As a beef producer and beef lover, there’s nothing I like better than a good ribeye steak. Seasoned with salt and pepper, seared and grilled to a sizzling medium rare, and served with a melting pat of butter on top, I love everything about steak. Everything, that is, except the price tag.
Beef prices are at a record high—a good thing for a cattle rancher like me, but at the retail level, consumers are feeling the pinch.
So how did beef prices get to these record highs? At face value, it’s a simple supply and demand issue. As of last summer, the USDA reported that there are only 29 million cows in the United States, the smallest cowherd on record since 1951. And on the demand side, per capita expenditure for beef is up 5.2 percent from 2013. As you can probably guess, it’s not that simple, though. There’s far more to the story than what meets the eye.
“It’s very difficult to use the traditional supply and demand situation as a model for what’s happening in the beef industry right now,” says Matt Diersen, South Dakota State University Extension specialist in risk and business management and professor of agricultural economics. “It’s been a weird phenomenon to watch unfold, and it’s difficult to talk about prices in the range they are at today because it’s way outside of the bounds of where we have ever been previously.”
My own personal experiences in the beef business make a good case study for the extreme highs and lows ranchers have seen in the last five or six years. I got my start in the cattle business straight out of college in 2009, and it was certainly a rough time to jump in with both feet. Although I was raised on a cow-calf operation, the learning curve in the school of hard knocks has been a steep one.
In 2009, the nation was still in a deep recession. Additionally, feed, fuel, and fertilizer costs had more than doubled, meaning it cost $100/head extra to maintain a mama cow than it had in previous years. With corn escalating to a whopping $8 a bushel—driven by the ethanol mandate of the Renewable Fuel Standard—grazing land was plowed for raising row crops, and land rent skyrocketed. As a result, ranchers focused on ways to feed more affordable distillers grains (a byproduct of corn from the ethanol boom), but still, many feedlots sat empty since the cost of doing business was higher than what fat steers were bringing at market. The result was major contraction in the U.S. beef herd—a trend that lasted for several years.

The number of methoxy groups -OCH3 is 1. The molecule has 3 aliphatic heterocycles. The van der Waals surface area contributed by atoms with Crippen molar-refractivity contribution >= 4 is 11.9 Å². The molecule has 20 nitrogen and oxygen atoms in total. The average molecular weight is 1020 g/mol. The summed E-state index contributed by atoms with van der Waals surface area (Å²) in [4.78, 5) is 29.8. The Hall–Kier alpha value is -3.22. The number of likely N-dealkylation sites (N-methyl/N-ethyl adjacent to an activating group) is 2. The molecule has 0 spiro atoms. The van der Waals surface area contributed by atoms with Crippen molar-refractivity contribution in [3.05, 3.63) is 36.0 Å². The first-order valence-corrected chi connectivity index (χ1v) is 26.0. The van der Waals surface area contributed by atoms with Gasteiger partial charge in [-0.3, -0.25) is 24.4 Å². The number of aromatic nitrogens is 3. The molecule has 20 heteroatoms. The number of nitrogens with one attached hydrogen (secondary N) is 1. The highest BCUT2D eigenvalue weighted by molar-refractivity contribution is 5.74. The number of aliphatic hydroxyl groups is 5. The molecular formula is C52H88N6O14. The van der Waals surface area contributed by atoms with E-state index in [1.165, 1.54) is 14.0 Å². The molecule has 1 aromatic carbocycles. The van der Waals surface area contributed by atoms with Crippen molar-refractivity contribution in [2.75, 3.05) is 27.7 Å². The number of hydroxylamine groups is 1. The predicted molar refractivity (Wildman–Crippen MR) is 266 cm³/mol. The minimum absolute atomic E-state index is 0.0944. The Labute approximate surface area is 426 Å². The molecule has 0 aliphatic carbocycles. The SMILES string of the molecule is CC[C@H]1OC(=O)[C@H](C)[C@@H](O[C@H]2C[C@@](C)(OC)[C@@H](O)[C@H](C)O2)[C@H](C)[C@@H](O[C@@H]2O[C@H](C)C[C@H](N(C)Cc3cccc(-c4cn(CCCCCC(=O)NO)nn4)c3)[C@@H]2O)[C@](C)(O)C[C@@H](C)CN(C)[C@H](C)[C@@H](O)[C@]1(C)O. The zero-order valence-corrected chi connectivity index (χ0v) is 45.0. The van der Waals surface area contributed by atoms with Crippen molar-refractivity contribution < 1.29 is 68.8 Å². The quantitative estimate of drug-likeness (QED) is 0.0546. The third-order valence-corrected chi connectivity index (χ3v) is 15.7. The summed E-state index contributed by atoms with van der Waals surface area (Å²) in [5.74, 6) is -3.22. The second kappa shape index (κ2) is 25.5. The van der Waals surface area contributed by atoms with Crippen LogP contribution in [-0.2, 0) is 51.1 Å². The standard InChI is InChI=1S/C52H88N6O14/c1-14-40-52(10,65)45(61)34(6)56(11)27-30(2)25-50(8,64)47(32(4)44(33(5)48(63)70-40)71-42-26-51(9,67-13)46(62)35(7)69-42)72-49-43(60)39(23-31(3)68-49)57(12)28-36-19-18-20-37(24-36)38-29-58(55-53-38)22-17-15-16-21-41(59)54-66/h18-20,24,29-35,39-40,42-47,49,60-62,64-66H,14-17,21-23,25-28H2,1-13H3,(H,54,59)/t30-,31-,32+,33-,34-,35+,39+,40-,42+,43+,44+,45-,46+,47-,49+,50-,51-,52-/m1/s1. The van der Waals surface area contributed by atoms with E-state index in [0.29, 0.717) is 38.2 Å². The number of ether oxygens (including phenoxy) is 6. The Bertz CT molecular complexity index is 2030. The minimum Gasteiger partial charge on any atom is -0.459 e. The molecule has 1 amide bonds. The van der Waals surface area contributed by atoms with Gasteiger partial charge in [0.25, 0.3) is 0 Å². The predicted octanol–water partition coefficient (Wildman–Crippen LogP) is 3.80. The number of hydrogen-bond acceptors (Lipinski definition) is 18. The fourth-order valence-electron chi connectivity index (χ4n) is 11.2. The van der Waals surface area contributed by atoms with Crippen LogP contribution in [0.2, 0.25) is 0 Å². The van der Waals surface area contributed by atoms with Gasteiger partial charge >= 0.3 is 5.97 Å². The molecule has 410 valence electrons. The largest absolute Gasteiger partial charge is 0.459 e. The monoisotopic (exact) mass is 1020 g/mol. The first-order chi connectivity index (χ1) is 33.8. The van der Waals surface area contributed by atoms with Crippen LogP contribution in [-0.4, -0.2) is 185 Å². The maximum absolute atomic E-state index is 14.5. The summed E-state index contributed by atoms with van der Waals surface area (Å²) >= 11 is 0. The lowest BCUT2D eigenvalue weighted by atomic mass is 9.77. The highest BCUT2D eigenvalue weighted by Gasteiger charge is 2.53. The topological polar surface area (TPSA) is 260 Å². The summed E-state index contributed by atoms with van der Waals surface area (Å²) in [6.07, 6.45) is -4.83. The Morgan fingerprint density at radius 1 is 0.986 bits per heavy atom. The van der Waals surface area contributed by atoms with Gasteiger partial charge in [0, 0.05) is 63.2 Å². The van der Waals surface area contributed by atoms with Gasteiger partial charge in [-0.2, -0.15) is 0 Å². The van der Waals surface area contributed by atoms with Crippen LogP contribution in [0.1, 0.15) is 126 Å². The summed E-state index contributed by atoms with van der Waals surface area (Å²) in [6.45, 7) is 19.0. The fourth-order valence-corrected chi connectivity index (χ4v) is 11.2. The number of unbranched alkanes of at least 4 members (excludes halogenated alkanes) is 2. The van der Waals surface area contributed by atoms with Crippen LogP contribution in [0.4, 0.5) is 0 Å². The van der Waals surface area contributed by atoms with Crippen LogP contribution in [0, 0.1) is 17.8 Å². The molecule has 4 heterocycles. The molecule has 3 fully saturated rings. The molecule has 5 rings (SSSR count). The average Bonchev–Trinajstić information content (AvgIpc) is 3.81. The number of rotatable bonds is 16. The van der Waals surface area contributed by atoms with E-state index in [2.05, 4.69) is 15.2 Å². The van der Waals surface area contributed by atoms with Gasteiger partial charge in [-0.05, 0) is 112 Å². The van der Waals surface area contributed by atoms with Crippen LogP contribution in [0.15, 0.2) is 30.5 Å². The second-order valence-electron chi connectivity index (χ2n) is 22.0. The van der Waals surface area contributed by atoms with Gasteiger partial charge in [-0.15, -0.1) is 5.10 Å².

Admittedly, I was starting to have doubts about my future in ranching, and I was certainly in the minority for choosing to take my chances in the cattle business. With so many major hurdles to jump, cattle ranching lost a lot of its appeal for young people, and many of my peers left the farm for more lucrative opportunities in town. According to the 2012 USDA Census, the average age of the U.S. rancher is 58 years old, and the number of beginning farmers like myself has shrunk by 23 percent since the last Census was released in 2007.
“We’re seeing further consolidation and fewer operations today,” says Duane Lenz, CattleFax general manager. “It’s extremely hard for young folks to get in the business with the price of cattle, as well as the price of land. There is a lot of competition for how to use the land—from crop farming, oil, hunting, timber, and urbanization. It’s a tough business to get into.”
Then, the drought
As I slowly built up my own herd, trouble was brewing across the nation. In 2011, a severe drought in the Southwest forced many ranchers to liquidate their herds. In fact, a survey conducted by the Texas and Southwestern Cattle Raisers Association estimated the average herd was reduced by 40 percent due to the dry conditions. Texas, Oklahoma, and California—three of the five top beef-producing states—were hit the hardest.
In 2012, the drought hit closer to home in South Dakota. By 2013, the drought spanned across the nation. The widespread deterioration of crop, pasture, and hay conditions made the drought the most damaging in a quarter-century.
“The drought hit pastures and hay ground pretty hard, which certainly limited expansion,” explains Diersen. “Many were forced out of the cow-calf business because pasture and hay got too hard to come by.”